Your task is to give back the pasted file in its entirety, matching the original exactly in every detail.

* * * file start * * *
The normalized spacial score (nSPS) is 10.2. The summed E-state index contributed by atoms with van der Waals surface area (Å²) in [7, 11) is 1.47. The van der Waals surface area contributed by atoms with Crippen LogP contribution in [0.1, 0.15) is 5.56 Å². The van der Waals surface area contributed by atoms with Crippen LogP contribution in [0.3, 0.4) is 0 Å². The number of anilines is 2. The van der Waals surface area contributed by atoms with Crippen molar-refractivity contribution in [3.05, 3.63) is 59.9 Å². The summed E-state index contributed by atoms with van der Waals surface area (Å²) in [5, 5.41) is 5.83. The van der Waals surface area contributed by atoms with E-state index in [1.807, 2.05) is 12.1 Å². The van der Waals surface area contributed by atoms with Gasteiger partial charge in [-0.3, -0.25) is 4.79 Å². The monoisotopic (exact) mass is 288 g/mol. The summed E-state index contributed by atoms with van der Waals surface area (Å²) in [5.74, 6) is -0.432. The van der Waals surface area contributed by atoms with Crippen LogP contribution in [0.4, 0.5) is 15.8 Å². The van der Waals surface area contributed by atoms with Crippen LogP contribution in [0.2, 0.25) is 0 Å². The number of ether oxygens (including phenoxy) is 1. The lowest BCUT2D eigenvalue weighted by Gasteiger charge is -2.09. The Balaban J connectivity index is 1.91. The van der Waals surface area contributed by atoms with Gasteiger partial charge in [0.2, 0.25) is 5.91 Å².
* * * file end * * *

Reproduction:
The normalized spacial score (nSPS) is 10.2. The summed E-state index contributed by atoms with van der Waals surface area (Å²) in [7, 11) is 1.47. The van der Waals surface area contributed by atoms with Crippen LogP contribution in [0.1, 0.15) is 5.56 Å². The van der Waals surface area contributed by atoms with Crippen LogP contribution in [0.3, 0.4) is 0 Å². The number of anilines is 2. The van der Waals surface area contributed by atoms with Crippen molar-refractivity contribution in [3.05, 3.63) is 59.9 Å². The summed E-state index contributed by atoms with van der Waals surface area (Å²) in [5, 5.41) is 5.83. The van der Waals surface area contributed by atoms with E-state index in [1.807, 2.05) is 12.1 Å². The van der Waals surface area contributed by atoms with Gasteiger partial charge in [-0.3, -0.25) is 4.79 Å². The monoisotopic (exact) mass is 288 g/mol. The summed E-state index contributed by atoms with van der Waals surface area (Å²) in [5.74, 6) is -0.432. The van der Waals surface area contributed by atoms with Crippen LogP contribution in [0.4, 0.5) is 15.8 Å². The van der Waals surface area contributed by atoms with Crippen LogP contribution in [0.2, 0.25) is 0 Å². The number of ether oxygens (including phenoxy) is 1. The lowest BCUT2D eigenvalue weighted by Gasteiger charge is -2.09. The Balaban J connectivity index is 1.91. The van der Waals surface area contributed by atoms with Gasteiger partial charge in [0.2, 0.25) is 5.91 Å².